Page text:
Novel polymers release their drug cargo in response to body temperature

Dec 23, 2011 By Lee Swee Heng
Credit: iStockphoto.com/saffetucuncu

A critical step in advancing medical treatment is the development of novel drug delivery methods. While a simple tablet, taken by the patient with a sip of water, may be the easiest way to administer a drug, this may not always be the most suitable. Some drugs are subjected to degradation by the body, while others, such as cancer medications, can be more effective if they are delivered directly to the diseased tissue site. Such a delivery could improve the effectiveness of the treatment and potentially reduce side effects.

Yiyan Yang and Jeremy Tan from the A*STAR Institute of Bioengineering and Nanotechnology, working in collaboration with researchers from the IBM Almaden Research Center and Stanford University in the USA, have reported the preparation of biodegradable, water-soluble polymers that can be loaded with the cancer drug and injected directly into tumor tissues. Warming to body temperature causes the release of the therapeutic cargo with the system showing improvement in killing over treatment with the drug alone.

Rather than being made from repeating units of a single monomer, the polymers described are a type of —a polymer with one block that contains hydrophilic and hydrophobic groups and another block that contains hydrophobic groups. It is through the careful balance between these groups that the temperature-responsive property of the polymer is achieved.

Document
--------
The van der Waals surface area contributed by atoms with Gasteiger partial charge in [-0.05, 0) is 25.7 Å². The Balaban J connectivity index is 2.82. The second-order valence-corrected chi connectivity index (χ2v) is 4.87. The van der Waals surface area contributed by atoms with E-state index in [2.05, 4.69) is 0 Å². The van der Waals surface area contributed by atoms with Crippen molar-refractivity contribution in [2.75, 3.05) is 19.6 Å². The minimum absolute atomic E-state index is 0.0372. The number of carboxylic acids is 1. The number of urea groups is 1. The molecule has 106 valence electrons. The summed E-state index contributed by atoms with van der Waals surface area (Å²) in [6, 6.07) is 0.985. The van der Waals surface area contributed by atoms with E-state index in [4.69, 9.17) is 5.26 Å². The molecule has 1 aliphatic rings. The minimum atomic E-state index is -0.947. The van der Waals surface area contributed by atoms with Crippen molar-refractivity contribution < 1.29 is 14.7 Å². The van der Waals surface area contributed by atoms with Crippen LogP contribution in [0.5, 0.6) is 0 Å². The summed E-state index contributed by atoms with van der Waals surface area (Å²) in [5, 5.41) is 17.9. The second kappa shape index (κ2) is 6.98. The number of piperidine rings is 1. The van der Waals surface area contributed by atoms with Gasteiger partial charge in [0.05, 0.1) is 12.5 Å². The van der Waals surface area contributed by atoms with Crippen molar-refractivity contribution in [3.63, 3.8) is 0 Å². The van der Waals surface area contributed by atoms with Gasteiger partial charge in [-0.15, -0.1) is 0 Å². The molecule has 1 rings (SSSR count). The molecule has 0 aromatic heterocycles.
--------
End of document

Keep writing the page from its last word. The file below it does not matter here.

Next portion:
To make the copolymers, Yang and co-workers used the process of living polymerization, which allows the polymer chains to keep growing until the supply of monomer is exhausted. When more monomers are added, polymerization will restart. The approach allows polymers with different sized blocks of hydrophilic and hydrophobic groups to be built easily to optimize the properties. It also results in polymers with a narrow distribution of molecular weights—an important factor in producing polymers with consistent properties throughout a sample.

Thermoresponsive polymers have been studied before, with one of the most intensively investigated being poly(N-isopropylacrylamide) (PNIPAAm), which was first synthesized in the 1950s. The critical difference in the new polymers described by Yang and co-workers is that they are both non-toxic and biodegradable. “After these polymers performed their task of delivering their important cargos, they should break down and be excreted without significant additional side effects,” says Yang. “We are now planning to further work with the IBM Almaden Research Center and other industrial partners to evaluate the in vivo toxicity and efficacy of this system for the delivery of therapeutics.”

Explore further: Experiment shows potential of X-ray laser to study complex, poorly understood materials

More information: Research article in Biomaterials

Provided by Agency for Science, Technology and Research (A*STAR)

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